Transforming mental health in schools and colleges: the impact of COVID-19: Royal Society of Medicine conference: Thursday 22 April, online, 10.00am to 5.30pm
Clinicians, researchers, teachers, parents, and young people will gather at an online conference hosted by the Royal Society of Medicine and the mental health charity Mind on Thursday 22 April to explore how lockdown has affected mental health in our nation’s schools. Speakers at the conference will examine the impact of COVID-19 on the policy aspirations of the 2017 government initiative Transforming Children and Young People’s Mental Health Provision – a Green Paper and debate how mental health interventions can be implemented in schools to provide earlier access to care.
Key speakers at the conference will include Paul Farmer, Chief Executive, Mind; Amanda Spielman, Her Majesty’s Chief Inspector, Ofsted; Geoff Barton, General Secretary, Association of School and College Leaders; The Right Honourable Lord Baker of Dorking CH, former Secretary of State for Education and Chairman, Baker Dearing Educational Trust; Stephen Scott, Professor of Child Health and Behaviour, Institute of Psychiatry, Psychology and Neuroscience, Kings College London; and Sir Simon Wessely, Professor of Psychological Medicine and Regius Professor of Psychiatry, King’s College London.
The programme will include sessions on the impact of the pandemic on the mental health of children and young people; the short and long-term consequences of lockdown on vulnerable children; and whether COVID-19 provides an argument to abolish exams. The conference will end with experts debating the motion: This house believes that COVID-19 has made it essential to shift the balance away from later to earlier intervention in mental health.
Dr Jacqueline Phillips Owen, Consultant Child and Adolescent Psychiatrist and Chair of the Conference Steering Group, said: “The disruptions in the way we work, learn and socialise are accompanied by a potential mental health crisis among our children and young people, with significant consequences for their teachers and school staff. This conference will be exploring the important policy issues that must be considered if long-term mental health consequences are to be avoided in our younger population.”
Paul Farmer, Chief Executive of Mind, said: “We’re excited to be part of this important and timely conference. We know that high levels of poor mental health and problems accessing mental health services were a problem for many children and young people even before the pandemic, and that coronavirus has disproportionately affected younger people. Research carried out by Mind during the initial lockdown found three in four (75 per cent) young people aged 13-24 with an existing mental health problem reported worse mental health, compared to nearly two in three (60 per cent) adults.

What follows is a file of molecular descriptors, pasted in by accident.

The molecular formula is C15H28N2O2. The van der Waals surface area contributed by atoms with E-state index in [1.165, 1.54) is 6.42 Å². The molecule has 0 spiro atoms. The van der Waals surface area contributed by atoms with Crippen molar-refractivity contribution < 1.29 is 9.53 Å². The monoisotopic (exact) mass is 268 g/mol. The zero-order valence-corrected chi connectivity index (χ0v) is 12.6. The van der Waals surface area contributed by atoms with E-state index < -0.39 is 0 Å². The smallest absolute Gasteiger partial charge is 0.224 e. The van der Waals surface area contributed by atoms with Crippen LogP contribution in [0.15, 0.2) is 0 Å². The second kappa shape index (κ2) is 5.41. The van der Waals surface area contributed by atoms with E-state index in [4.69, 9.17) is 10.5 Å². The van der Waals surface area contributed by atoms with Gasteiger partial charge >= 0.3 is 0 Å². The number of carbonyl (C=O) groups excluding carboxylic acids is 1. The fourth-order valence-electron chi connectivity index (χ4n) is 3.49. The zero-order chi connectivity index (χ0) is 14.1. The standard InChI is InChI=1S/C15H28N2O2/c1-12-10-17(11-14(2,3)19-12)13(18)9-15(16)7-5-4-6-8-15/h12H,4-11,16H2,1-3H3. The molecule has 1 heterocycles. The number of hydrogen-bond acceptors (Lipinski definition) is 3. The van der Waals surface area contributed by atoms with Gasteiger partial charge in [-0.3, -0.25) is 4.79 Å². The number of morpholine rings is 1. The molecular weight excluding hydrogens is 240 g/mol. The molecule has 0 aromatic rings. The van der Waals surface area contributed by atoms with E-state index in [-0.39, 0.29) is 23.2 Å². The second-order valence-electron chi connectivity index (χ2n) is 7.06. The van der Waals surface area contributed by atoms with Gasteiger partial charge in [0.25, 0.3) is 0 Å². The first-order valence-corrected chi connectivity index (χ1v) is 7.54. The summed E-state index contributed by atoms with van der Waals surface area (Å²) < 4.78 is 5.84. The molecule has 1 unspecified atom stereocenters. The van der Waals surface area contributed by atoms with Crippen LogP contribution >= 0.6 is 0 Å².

“Over the past year, our young people have faced a whole load of additional challenges, including school closures, loneliness and isolation, and the knock-on effect of the recession causing problems for families such as debt, unemployment, housing and access to benefits.
“Last September, Mind invited young people, their families or guardians, and education and mental health professionals in England to feed into our Education Inquiry. By listening to people’s experiences, we hope to better understand the key issues within the education system. Using the findings we’ll be making a series of recommendations to Government about how they can improve the provision of mental health and wellbeing support within secondary schools, to make sure every young person experiencing a mental health problem gets the help they deserve.”
Georgie is 17 and from Oxford. She has struggled with anxiety since a young age, but this was amplified by exam pressure. She says: “I was fortunate enough to go to a school that supported me throughout my GCSEs, and continued that support even when they were cancelled. Because of their support, I achieved high grades that I could be proud of. However, I strongly believe that young people should not have to face the pressure of GCSEs and other examinations, and that there are better options for assessing young people’s academic abilities. This event is an important starting point when discussing the future of school education and examinations, as I believe that the pandemic has shown a need for change.”
The conference is the first in a series of three events examining the impact of the pandemic on schools and colleges. The second webinar, on Wednesday 5 May, will explore the experiences of children and young people from ethnic minority backgrounds during the COVID-19 pandemic. The third event on Wednesday 12 May will explore how the mental health of teachers and school staff have been impacted by pandemic school closures, subsequent re-openings, and the pressures of delivering education in unprecedented circumstances.
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